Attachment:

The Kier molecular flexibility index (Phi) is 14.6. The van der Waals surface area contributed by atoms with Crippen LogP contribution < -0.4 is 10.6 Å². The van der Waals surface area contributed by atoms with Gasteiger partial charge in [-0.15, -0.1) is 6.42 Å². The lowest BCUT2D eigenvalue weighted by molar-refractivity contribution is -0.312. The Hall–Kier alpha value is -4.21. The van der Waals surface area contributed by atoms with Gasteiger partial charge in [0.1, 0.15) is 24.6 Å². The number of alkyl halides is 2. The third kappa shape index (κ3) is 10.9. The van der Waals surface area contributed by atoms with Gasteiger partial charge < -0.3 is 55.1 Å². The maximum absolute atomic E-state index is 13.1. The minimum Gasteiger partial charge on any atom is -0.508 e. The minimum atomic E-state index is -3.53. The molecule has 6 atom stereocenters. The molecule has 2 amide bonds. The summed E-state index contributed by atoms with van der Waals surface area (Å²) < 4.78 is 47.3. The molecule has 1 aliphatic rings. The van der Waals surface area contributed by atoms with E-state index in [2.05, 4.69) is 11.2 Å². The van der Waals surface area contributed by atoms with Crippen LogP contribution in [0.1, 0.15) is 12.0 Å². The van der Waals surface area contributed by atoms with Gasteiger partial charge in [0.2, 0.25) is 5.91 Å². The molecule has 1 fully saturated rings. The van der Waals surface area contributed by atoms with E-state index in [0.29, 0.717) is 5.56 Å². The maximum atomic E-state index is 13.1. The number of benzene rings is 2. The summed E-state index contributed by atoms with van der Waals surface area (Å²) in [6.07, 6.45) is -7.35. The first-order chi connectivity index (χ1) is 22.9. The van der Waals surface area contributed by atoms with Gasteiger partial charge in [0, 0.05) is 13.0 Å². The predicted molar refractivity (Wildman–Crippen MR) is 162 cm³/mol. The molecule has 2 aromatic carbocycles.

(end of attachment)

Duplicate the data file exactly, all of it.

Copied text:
The Kier molecular flexibility index (Phi) is 14.6. The van der Waals surface area contributed by atoms with Crippen LogP contribution < -0.4 is 10.6 Å². The van der Waals surface area contributed by atoms with Gasteiger partial charge in [-0.15, -0.1) is 6.42 Å². The lowest BCUT2D eigenvalue weighted by molar-refractivity contribution is -0.312. The Hall–Kier alpha value is -4.21. The van der Waals surface area contributed by atoms with Gasteiger partial charge in [0.1, 0.15) is 24.6 Å². The number of alkyl halides is 2. The third kappa shape index (κ3) is 10.9. The van der Waals surface area contributed by atoms with Gasteiger partial charge < -0.3 is 55.1 Å². The maximum absolute atomic E-state index is 13.1. The minimum Gasteiger partial charge on any atom is -0.508 e. The minimum atomic E-state index is -3.53. The molecule has 6 atom stereocenters. The molecule has 2 amide bonds. The summed E-state index contributed by atoms with van der Waals surface area (Å²) < 4.78 is 47.3. The molecule has 1 aliphatic rings. The van der Waals surface area contributed by atoms with E-state index in [2.05, 4.69) is 11.2 Å². The van der Waals surface area contributed by atoms with Crippen LogP contribution in [0.1, 0.15) is 12.0 Å². The van der Waals surface area contributed by atoms with Gasteiger partial charge in [0.2, 0.25) is 5.91 Å². The molecule has 1 fully saturated rings. The van der Waals surface area contributed by atoms with E-state index in [0.29, 0.717) is 5.56 Å². The maximum atomic E-state index is 13.1. The number of benzene rings is 2. The summed E-state index contributed by atoms with van der Waals surface area (Å²) in [6.07, 6.45) is -7.35. The first-order chi connectivity index (χ1) is 22.9. The van der Waals surface area contributed by atoms with Gasteiger partial charge in [0, 0.05) is 13.0 Å². The predicted molar refractivity (Wildman–Crippen MR) is 162 cm³/mol. The molecule has 2 aromatic carbocycles.